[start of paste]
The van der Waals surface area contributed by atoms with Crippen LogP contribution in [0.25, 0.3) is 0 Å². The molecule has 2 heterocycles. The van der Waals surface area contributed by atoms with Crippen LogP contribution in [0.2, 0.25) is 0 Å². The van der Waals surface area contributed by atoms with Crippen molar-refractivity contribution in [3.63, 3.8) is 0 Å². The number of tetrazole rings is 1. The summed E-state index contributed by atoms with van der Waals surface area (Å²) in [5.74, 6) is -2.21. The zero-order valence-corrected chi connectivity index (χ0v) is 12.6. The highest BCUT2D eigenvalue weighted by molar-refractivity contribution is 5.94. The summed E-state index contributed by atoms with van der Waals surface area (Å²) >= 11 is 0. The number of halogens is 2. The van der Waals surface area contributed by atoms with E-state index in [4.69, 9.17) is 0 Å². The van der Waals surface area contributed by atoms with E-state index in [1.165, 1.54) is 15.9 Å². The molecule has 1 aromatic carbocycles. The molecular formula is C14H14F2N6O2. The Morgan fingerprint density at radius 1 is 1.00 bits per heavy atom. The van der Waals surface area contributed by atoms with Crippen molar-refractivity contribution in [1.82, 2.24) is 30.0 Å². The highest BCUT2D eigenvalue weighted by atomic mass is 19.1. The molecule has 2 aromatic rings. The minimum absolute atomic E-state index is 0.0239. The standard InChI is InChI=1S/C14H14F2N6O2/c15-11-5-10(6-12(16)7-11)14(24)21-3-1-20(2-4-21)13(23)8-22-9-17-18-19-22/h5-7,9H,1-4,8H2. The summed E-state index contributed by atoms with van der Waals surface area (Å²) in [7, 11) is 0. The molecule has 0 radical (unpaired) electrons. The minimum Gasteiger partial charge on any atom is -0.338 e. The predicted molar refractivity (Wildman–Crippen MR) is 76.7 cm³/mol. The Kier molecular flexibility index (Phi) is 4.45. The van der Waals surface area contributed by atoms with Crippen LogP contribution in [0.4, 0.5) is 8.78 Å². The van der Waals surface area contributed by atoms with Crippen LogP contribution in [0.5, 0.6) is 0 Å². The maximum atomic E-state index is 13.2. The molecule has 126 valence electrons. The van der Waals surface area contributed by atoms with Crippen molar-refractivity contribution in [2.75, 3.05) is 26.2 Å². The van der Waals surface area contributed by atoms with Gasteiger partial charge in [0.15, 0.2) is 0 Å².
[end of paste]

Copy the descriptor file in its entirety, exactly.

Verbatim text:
The van der Waals surface area contributed by atoms with Crippen LogP contribution in [0.25, 0.3) is 0 Å². The molecule has 2 heterocycles. The van der Waals surface area contributed by atoms with Crippen LogP contribution in [0.2, 0.25) is 0 Å². The van der Waals surface area contributed by atoms with Crippen molar-refractivity contribution in [3.63, 3.8) is 0 Å². The number of tetrazole rings is 1. The summed E-state index contributed by atoms with van der Waals surface area (Å²) in [5.74, 6) is -2.21. The zero-order valence-corrected chi connectivity index (χ0v) is 12.6. The highest BCUT2D eigenvalue weighted by molar-refractivity contribution is 5.94. The summed E-state index contributed by atoms with van der Waals surface area (Å²) >= 11 is 0. The number of halogens is 2. The van der Waals surface area contributed by atoms with E-state index in [4.69, 9.17) is 0 Å². The van der Waals surface area contributed by atoms with E-state index in [1.165, 1.54) is 15.9 Å². The molecule has 1 aromatic carbocycles. The molecular formula is C14H14F2N6O2. The Morgan fingerprint density at radius 1 is 1.00 bits per heavy atom. The van der Waals surface area contributed by atoms with Crippen molar-refractivity contribution in [1.82, 2.24) is 30.0 Å². The highest BCUT2D eigenvalue weighted by atomic mass is 19.1. The molecule has 2 aromatic rings. The minimum absolute atomic E-state index is 0.0239. The standard InChI is InChI=1S/C14H14F2N6O2/c15-11-5-10(6-12(16)7-11)14(24)21-3-1-20(2-4-21)13(23)8-22-9-17-18-19-22/h5-7,9H,1-4,8H2. The summed E-state index contributed by atoms with van der Waals surface area (Å²) in [7, 11) is 0. The molecule has 0 radical (unpaired) electrons. The minimum Gasteiger partial charge on any atom is -0.338 e. The predicted molar refractivity (Wildman–Crippen MR) is 76.7 cm³/mol. The Kier molecular flexibility index (Phi) is 4.45. The van der Waals surface area contributed by atoms with Crippen LogP contribution in [0.4, 0.5) is 8.78 Å². The van der Waals surface area contributed by atoms with Crippen LogP contribution in [0.5, 0.6) is 0 Å². The maximum atomic E-state index is 13.2. The molecule has 126 valence electrons. The van der Waals surface area contributed by atoms with Crippen molar-refractivity contribution in [2.75, 3.05) is 26.2 Å². The van der Waals surface area contributed by atoms with Gasteiger partial charge in [0.15, 0.2) is 0 Å².